Style

This is a discussion on Style within the C++ Programming forums, part of the General Programming Boards category; I've noticed alot of the more experienced coders when they post code with functions it looks like. Code: #include <iostream.h> ...

  1. #1
    Bored Programmer
    Join Date
    Jul 2009
    Location
    Tomball, TX
    Posts
    404

    Style

    I've noticed alot of the more experienced coders when they post code with functions it looks like.

    Code:
    #include <iostream.h>
    
    using namespace std;
    
    int getint();
    
    int main (int argc, char *argv[])
    {
      int c;
      c = getint();
      cout <<c<<"\n";
      system("PAUSE");
      return EXIT_SUCCESS;
    }
    
    int getint()
    {
      int c;
      cin>> c;
      return c;
    }
    I usually write my programs like this
    Code:
    #include <iostream.h>
    
    using namespace std;
    
    int getint()
    {
      int c;
      cin>> c;
      return c;
    }
    
    int main (int argc, char *argv[])
    {
      int c;
      c = getint();
      cout <<c<<"\n";
      system("PAUSE");
      return EXIT_SUCCESS;
    }
    I know it is a small difference, but I find small differences usually turn to big differences later. Can anyone explain why they declare their functions on top of main and then define them underneath? In my high school computer programming class (7 yrs ago) my teacher had us declare and define above the statement of int main. Does this maybe keep functions from needing to be defined in a certain order? I'm sure this is a beginner question, but thanks for your time.

    Ohh and why:
    int main (int argc, char *argv[])

    7 yrs ago I was taught
    int main()
    Last edited by Lesshardtofind; 07-22-2009 at 11:46 PM.

  2. #2
    and the Hat of Guessing tabstop's Avatar
    Join Date
    Nov 2007
    Posts
    14,185
    Your style will instantly break once you try to use more than one source code file (whether because you just have a lot of functions, or because you are on a team of > 1 person, or because you are reusing some functions from last year sometime). -- Well, you'll have to create the prototypes then, at least.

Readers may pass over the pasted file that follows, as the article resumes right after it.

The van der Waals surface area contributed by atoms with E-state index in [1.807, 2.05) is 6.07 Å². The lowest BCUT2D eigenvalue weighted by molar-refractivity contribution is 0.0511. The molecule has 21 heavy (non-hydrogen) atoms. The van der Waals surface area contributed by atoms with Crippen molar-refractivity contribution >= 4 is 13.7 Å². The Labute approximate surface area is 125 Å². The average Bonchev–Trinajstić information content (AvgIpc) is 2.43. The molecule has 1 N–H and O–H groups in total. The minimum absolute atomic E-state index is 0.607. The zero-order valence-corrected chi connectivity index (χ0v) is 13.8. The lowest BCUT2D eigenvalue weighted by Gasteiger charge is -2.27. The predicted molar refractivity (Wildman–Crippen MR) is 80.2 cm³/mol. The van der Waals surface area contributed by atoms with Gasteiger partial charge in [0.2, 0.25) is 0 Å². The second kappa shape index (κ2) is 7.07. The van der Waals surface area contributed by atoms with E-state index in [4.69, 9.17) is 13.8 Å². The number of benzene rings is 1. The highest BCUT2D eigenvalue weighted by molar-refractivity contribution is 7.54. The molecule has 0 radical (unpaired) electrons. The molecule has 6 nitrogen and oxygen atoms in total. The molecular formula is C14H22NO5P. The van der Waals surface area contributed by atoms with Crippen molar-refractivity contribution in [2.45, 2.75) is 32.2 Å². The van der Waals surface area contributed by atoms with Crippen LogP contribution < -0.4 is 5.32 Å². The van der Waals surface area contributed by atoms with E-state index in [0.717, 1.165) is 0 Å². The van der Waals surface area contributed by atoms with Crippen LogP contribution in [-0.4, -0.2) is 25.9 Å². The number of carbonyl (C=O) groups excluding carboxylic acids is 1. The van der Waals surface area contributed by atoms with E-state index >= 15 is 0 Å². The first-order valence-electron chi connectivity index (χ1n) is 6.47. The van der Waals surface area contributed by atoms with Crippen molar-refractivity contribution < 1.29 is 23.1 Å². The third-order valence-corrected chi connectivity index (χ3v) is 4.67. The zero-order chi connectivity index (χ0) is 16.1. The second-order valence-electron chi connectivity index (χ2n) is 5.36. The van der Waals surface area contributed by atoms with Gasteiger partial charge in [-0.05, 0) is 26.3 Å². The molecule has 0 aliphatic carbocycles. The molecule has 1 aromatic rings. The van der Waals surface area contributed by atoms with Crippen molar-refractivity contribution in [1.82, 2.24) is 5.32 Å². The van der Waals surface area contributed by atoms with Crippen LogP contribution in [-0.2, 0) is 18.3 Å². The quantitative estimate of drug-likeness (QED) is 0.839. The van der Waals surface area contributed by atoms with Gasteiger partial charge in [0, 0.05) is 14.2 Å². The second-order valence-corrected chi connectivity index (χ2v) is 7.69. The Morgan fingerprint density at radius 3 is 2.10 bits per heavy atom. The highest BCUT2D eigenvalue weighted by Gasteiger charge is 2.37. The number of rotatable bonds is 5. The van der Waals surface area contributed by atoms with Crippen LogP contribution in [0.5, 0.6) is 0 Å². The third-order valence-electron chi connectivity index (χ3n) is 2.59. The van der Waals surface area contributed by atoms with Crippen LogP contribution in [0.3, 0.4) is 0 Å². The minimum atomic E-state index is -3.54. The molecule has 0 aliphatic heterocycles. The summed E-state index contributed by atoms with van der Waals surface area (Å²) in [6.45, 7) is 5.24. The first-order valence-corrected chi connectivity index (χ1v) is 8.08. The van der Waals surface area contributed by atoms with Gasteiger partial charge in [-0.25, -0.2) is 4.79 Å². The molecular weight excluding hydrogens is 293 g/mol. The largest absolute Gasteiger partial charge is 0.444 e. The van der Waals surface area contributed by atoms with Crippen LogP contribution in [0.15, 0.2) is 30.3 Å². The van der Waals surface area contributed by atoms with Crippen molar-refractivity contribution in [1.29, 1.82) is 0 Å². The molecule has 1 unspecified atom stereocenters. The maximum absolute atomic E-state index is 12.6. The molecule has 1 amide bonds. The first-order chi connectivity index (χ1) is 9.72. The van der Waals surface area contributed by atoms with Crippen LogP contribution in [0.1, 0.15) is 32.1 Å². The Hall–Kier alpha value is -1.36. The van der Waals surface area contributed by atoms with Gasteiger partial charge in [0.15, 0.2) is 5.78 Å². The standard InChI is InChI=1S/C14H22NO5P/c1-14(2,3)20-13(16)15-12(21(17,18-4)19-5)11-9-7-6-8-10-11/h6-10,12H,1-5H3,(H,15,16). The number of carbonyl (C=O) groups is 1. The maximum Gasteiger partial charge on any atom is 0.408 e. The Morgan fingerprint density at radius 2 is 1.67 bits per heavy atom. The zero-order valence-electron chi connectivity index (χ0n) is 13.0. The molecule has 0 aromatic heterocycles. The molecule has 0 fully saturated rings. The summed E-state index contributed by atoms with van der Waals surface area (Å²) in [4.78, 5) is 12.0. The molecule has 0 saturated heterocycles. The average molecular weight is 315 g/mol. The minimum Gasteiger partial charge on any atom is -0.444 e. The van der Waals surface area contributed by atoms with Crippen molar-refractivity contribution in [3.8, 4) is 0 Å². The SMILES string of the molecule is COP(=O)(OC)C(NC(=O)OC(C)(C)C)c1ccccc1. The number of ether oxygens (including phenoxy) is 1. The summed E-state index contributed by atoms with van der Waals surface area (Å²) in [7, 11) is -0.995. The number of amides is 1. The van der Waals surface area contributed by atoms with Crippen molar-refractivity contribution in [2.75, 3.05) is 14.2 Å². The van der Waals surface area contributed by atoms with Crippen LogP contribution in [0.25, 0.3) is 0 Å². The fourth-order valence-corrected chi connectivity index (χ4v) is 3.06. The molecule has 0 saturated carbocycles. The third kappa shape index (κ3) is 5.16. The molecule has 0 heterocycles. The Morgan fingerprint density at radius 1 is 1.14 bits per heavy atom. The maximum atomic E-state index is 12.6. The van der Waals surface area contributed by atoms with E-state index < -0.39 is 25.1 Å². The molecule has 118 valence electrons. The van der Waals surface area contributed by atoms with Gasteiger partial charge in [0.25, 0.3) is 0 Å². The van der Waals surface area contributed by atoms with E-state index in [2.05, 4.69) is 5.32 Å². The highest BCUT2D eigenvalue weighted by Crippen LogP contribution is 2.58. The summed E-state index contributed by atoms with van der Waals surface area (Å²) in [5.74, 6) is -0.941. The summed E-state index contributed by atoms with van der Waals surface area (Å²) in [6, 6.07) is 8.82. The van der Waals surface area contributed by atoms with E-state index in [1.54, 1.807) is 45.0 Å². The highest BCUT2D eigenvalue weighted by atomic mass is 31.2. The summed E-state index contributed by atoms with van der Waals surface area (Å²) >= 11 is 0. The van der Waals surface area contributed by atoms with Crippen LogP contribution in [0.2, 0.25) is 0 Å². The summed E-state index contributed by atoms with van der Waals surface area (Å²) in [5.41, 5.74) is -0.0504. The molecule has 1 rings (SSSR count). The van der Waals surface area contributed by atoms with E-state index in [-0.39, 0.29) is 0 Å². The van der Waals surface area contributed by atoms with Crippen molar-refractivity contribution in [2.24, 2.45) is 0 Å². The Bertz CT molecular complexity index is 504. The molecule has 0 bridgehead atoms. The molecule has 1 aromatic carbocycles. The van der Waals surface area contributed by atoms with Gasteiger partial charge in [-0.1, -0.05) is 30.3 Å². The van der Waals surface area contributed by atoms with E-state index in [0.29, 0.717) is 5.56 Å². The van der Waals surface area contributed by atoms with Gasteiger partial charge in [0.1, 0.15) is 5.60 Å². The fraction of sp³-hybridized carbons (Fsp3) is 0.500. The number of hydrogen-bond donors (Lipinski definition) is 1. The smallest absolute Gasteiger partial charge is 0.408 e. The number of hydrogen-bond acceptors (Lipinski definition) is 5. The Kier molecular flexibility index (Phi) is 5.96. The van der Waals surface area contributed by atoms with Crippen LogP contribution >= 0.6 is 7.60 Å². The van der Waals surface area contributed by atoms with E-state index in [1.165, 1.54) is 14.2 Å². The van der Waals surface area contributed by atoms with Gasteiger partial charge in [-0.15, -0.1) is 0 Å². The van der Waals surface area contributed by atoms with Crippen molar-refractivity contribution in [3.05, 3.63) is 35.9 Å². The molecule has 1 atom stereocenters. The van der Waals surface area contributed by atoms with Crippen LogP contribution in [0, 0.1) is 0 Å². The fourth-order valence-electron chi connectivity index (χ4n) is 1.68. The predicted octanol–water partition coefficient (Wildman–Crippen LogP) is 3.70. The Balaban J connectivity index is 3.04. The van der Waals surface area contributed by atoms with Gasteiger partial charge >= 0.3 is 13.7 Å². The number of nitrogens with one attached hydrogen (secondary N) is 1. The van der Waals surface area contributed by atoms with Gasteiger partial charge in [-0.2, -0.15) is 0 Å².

And as to your new question: if you intend to use the command line arguments, you must give them a name in order to use them. argc and argv are customary, but you can call them whatever.

  3. #3
    Registered User
    Join Date
    Sep 2004
    Location
    California
    Posts
    3,246
    Your style will instantly break once you try to use more than one source code file
    How is anything he posted dependent on the number of source files involved? If you have source files which call functions in other source files, that's where headers come into play. It has nothing to do with the order of the functions in a particular source file.

  4. #4
    and the Hat of Guessing tabstop's Avatar
    Join Date
    Nov 2007
    Posts
    14,185
    Quote Originally Posted by bithub View Post
    How is anything he posted dependent on the number of source files involved? If you have source files which call functions in other source files, that's where headers come into play. It has nothing to do with the order of the functions in a particular source file.
    If your style is "I don't have any prototypes", that makes it hard to create a header file out of your function prototypes (given that they do not exist). Obviously you will have to create them at that time. (And also, the prototypes must be included before the functions they declare can be called.)

  5. #5
    Registered User
    Join Date
    Sep 2004
    Location
    California
    Posts
    3,246
    eh, I didn't get "I don't have any prototypes" out of that. I think it's just about the function order in a .cpp file.

    In that case, the only thing that will break his style (not prototypes at the beginning of source files) is something like:
    Code:
    void foo(void)
    {
        if(bar_condition)
            bar();
    }
    
    void bar(void)
    {
        if(foo_condition)
            foo();
    }

  6. #6
    Bored Programmer
    Join Date
    Jul 2009
    Location
    Tomball, TX